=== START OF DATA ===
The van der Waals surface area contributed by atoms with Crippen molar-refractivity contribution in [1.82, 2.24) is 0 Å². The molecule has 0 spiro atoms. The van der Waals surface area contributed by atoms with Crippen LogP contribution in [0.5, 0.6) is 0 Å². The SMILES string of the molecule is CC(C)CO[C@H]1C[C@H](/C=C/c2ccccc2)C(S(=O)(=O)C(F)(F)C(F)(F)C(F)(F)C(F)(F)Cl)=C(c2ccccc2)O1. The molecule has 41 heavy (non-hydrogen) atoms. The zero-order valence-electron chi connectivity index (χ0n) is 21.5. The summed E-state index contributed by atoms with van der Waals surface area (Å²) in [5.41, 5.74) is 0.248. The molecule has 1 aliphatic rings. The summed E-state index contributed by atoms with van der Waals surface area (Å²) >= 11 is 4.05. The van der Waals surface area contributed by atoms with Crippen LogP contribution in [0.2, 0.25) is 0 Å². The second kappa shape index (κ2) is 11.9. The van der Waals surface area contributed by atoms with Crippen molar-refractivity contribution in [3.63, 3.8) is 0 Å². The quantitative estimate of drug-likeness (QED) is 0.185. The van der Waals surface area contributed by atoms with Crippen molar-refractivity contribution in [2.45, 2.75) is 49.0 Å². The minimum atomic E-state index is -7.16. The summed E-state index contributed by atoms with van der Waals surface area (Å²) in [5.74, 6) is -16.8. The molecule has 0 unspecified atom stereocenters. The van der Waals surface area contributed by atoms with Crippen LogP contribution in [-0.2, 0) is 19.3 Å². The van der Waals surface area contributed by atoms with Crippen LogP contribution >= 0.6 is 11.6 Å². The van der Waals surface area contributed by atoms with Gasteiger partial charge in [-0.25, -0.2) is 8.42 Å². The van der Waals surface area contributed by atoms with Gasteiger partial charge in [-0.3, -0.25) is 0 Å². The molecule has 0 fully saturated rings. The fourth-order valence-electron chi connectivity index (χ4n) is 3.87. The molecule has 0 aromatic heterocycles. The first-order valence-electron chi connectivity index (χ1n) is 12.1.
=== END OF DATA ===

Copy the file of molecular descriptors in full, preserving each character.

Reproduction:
The van der Waals surface area contributed by atoms with Crippen molar-refractivity contribution in [1.82, 2.24) is 0 Å². The molecule has 0 spiro atoms. The van der Waals surface area contributed by atoms with Crippen LogP contribution in [0.5, 0.6) is 0 Å². The SMILES string of the molecule is CC(C)CO[C@H]1C[C@H](/C=C/c2ccccc2)C(S(=O)(=O)C(F)(F)C(F)(F)C(F)(F)C(F)(F)Cl)=C(c2ccccc2)O1. The molecule has 41 heavy (non-hydrogen) atoms. The zero-order valence-electron chi connectivity index (χ0n) is 21.5. The summed E-state index contributed by atoms with van der Waals surface area (Å²) in [5.41, 5.74) is 0.248. The molecule has 1 aliphatic rings. The summed E-state index contributed by atoms with van der Waals surface area (Å²) >= 11 is 4.05. The van der Waals surface area contributed by atoms with Crippen LogP contribution in [0.2, 0.25) is 0 Å². The second kappa shape index (κ2) is 11.9. The van der Waals surface area contributed by atoms with Crippen molar-refractivity contribution in [3.63, 3.8) is 0 Å². The quantitative estimate of drug-likeness (QED) is 0.185. The van der Waals surface area contributed by atoms with Crippen molar-refractivity contribution in [2.45, 2.75) is 49.0 Å². The minimum atomic E-state index is -7.16. The summed E-state index contributed by atoms with van der Waals surface area (Å²) in [5.74, 6) is -16.8. The molecule has 0 unspecified atom stereocenters. The van der Waals surface area contributed by atoms with Crippen LogP contribution in [-0.2, 0) is 19.3 Å². The van der Waals surface area contributed by atoms with Crippen LogP contribution >= 0.6 is 11.6 Å². The van der Waals surface area contributed by atoms with Gasteiger partial charge in [-0.25, -0.2) is 8.42 Å². The van der Waals surface area contributed by atoms with Gasteiger partial charge in [-0.3, -0.25) is 0 Å². The molecule has 0 fully saturated rings. The fourth-order valence-electron chi connectivity index (χ4n) is 3.87. The molecule has 0 aromatic heterocycles. The first-order valence-electron chi connectivity index (χ1n) is 12.1.